Originally created 09/30/03

News you can use


SEPT. 30, 1980

Workmen took the roof off Butler High School, and Mother Nature this weekend tried to turn it into a swimming pool.

Because the new roof being built at the school is only 75 percent complete, rain water leaked into the building. Coverings prepared by workmen did not keep out the water.

Custodians worked all day Monday to clean things up. Principal Charles Wolf said the 21-year-old roof has had leaks before, but this is the worst he'd seen.



BARNEY, BABY BOP AND BJIN: Barney, Baby Bop and Bjin will perform at 7 tonight and Wednesday at the Augusta-Richmond County Civic Center, 605 Seventh St. Tickets cost $10 to $30. For more information, call 828-7700.

SUBSTANCE ABUSE ASSESSMENT: Hope House Inc. for Women and Augusta Steppingstones to Recovery will hold a substance abuse education assessment screening workshop from 2 to 5 p.m. at 1701 Wrightsboro Road. Professionals will be on hand to assess people who might have an alcohol or drug problem. Pamphlets and information also will be given. The event is free. For more information, call 733-1935.


HOW I LEARNED TO DRIVE: How I Learned to Drive will be at 8 p.m. Wednesday through Saturday and 3 p.m. Sunday at the O'Connell Theatre in the Etherredge Center of the University of South Carolina Aiken, 471 University Parkway. Tickets cost $12 for adults and $7 for students. For more information, call (803) 641-3305.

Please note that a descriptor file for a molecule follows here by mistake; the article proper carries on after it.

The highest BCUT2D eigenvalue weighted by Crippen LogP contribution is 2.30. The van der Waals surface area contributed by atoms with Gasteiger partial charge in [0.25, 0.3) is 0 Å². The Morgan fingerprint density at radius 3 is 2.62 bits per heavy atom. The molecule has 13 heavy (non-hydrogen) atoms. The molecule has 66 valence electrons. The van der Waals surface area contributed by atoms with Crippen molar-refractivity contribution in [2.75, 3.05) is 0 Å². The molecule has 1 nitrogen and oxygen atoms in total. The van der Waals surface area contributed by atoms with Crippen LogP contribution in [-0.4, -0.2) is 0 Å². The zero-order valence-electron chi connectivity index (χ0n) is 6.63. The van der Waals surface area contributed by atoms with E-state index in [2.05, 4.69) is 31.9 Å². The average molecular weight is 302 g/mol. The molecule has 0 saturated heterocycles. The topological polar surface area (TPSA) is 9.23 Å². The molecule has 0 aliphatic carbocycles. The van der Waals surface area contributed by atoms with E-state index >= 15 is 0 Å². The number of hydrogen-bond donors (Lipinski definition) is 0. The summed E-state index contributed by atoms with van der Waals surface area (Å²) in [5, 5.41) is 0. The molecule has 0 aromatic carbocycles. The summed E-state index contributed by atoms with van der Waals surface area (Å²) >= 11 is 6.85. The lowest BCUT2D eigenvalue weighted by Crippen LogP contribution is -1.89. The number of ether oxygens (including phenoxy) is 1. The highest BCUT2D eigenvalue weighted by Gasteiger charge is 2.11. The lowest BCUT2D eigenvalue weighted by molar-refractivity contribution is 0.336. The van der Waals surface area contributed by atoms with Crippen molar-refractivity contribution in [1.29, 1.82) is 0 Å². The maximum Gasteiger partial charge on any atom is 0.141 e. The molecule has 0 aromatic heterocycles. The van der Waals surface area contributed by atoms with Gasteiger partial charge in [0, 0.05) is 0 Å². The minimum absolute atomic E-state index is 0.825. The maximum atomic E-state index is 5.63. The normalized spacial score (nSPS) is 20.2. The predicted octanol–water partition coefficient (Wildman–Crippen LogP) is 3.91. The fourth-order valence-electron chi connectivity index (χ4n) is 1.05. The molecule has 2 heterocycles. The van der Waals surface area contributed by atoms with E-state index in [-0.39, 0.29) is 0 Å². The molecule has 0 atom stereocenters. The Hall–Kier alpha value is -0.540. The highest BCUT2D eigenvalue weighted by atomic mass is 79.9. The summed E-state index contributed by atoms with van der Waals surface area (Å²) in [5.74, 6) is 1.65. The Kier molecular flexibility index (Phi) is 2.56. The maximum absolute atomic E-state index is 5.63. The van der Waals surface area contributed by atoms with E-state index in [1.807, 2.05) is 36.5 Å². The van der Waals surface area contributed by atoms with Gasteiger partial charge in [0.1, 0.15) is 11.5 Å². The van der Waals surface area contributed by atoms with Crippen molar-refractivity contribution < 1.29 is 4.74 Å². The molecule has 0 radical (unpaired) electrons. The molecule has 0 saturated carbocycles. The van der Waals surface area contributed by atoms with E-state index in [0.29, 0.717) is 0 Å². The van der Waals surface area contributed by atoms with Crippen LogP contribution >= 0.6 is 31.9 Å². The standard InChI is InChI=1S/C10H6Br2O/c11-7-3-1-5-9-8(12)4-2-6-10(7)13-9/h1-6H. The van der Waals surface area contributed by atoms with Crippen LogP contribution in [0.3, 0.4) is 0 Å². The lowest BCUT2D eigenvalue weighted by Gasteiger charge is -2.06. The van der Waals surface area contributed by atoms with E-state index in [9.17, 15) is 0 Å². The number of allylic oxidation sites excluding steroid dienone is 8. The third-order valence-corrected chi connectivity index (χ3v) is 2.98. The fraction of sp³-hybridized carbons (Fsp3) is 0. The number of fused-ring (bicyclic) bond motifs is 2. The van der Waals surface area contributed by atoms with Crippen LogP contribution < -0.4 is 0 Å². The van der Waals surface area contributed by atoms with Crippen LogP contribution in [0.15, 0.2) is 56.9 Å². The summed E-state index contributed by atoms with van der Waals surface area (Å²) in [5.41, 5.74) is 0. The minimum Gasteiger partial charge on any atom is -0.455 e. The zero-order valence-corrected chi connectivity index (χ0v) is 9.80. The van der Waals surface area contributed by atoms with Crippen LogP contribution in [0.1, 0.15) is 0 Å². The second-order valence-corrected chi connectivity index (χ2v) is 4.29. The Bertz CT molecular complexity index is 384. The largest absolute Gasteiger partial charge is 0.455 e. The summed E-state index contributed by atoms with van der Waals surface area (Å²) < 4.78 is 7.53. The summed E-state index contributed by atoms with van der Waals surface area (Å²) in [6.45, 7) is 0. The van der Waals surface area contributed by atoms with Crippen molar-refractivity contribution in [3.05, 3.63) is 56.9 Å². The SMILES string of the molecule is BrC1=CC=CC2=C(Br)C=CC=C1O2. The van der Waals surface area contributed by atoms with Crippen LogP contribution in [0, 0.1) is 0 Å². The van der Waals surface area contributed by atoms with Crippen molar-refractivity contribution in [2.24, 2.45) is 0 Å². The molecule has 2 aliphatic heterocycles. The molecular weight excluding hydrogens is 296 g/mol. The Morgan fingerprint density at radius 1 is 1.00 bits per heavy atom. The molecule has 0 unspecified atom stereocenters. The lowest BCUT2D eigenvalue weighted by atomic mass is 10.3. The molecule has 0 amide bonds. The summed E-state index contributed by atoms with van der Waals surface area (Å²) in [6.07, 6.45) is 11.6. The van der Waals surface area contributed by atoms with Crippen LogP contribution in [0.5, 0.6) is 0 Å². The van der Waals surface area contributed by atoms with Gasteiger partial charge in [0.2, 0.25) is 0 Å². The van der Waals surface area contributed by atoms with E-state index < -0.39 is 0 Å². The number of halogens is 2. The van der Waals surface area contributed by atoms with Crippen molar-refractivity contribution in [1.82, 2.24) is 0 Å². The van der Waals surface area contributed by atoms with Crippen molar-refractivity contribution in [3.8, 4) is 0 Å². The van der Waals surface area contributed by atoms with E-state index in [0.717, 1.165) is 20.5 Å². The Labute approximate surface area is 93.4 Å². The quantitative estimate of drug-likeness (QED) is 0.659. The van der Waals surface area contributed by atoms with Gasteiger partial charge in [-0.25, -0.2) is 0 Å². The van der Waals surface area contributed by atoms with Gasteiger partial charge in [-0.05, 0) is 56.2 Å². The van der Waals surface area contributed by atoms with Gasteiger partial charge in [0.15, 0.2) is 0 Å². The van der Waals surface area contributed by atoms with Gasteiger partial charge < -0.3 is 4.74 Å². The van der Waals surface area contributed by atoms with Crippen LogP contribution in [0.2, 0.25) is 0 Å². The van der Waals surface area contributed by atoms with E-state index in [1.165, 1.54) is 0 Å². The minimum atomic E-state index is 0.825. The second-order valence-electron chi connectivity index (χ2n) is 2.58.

NAMI MEETING: The Augusta Chapter of the National Alliance for the Mentally Ill will meet at 7 p.m. at Reid Memorial Presbyterian Church, 2261 Walton Way. Jeff Padgett of East Central Regional Hospital will speak about patient's rights. The public is invited to attend. For more information, call 432-0021.


SGMA International, the global business trade association of manufacturers, retailers and marketers in the sports product industry, reports that 74 percent of households contain at least one piece of home exercise equipment.


The American Dental Association says too much toothpaste can be bad for children because it increases the chances of getting a permanent tooth discoloration that comes with too much fluoride. Children should be limited to a pea-sized amount of toothpaste.


A recently released U.S. Department of Agriculture study found that high carbohydrate diets provide more vitamin A and C in addition to calcium, magnesium and iron.


Need a boost? These foods can improve your alertness and energy levels: Beans, yogurt, plums, oranges, apples, pears, dried apricots, grapefruit, cherries, barley, peanuts and whole grains.


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